Plants get sleepy. Who knew?
Feeling for your veg
In his 1848 work titled Nanna, the German psychologist Dr Gustav Theodor Fechner was the first to theorise that plants are capable of feeling emotions such as pain and fear, and that their growth can be stimulated by people talking to them and showing affection.
That explains (sort of) why our crazy aunt spends so much time talking to the houseplants. But she may be on to something. While it remains unproven whether plants feel sad or happy, it does seem that they feel sleepy at the end of a long day.
According to a study published in Molecular Systems Biology, researchers from the University of Edinburgh have discovered a gene mechanism that triggers cress plants' circadian rhythm, giving them the capability to become dormant at night, control flowering and adjust for changing seasons. Twelve genes set plants' internal clocks, essentially controlling when they "go to sleep" at night and "wake up" in the morning.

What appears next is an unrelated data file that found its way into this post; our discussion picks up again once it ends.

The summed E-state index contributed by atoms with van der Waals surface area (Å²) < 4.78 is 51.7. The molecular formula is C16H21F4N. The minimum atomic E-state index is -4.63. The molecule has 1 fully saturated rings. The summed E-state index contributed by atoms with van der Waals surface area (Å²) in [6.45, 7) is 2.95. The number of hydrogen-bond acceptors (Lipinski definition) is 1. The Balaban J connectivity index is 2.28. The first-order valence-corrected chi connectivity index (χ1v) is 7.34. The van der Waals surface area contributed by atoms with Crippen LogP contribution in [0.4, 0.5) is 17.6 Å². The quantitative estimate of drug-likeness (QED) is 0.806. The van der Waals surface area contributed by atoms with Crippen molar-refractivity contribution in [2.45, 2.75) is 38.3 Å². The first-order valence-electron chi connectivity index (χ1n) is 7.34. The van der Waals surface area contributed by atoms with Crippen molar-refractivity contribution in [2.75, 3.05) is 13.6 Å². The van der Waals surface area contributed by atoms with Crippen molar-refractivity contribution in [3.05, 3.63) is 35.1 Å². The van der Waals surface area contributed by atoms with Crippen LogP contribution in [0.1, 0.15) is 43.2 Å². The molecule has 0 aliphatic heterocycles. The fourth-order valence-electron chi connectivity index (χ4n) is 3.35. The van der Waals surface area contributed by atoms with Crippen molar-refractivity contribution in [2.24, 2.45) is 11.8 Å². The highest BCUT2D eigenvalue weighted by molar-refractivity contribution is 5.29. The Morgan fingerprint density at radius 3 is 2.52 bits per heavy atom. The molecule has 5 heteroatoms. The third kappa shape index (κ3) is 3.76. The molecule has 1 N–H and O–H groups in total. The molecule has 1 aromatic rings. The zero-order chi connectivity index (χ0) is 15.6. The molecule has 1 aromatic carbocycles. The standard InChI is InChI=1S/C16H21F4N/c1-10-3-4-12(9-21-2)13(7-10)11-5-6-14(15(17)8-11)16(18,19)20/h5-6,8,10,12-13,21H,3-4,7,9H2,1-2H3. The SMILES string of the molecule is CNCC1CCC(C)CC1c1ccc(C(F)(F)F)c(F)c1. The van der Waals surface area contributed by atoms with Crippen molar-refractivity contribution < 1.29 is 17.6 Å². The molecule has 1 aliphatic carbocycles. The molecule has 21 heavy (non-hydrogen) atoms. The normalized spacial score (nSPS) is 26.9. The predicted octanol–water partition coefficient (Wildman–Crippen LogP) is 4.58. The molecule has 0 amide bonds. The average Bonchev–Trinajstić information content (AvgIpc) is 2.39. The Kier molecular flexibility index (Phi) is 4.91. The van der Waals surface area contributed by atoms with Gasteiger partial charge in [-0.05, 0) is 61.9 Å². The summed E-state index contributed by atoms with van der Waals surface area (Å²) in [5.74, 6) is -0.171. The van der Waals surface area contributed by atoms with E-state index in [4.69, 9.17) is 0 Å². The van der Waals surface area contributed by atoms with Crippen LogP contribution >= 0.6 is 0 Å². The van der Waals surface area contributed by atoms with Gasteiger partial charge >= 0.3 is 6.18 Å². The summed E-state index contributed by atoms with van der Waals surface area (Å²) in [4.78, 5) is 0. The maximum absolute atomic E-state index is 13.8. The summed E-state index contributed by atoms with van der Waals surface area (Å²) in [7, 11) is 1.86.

"Just like humans you should think about plants having rhythms," said Professor Andrew Millar, part of the research team. From humans all the way down to bacteria, the indications are that all living things adjust to the Earth's 24-hour cycle. While that news might please our aunt, we expect a crisis for vegetarians trying to empathise with dinner.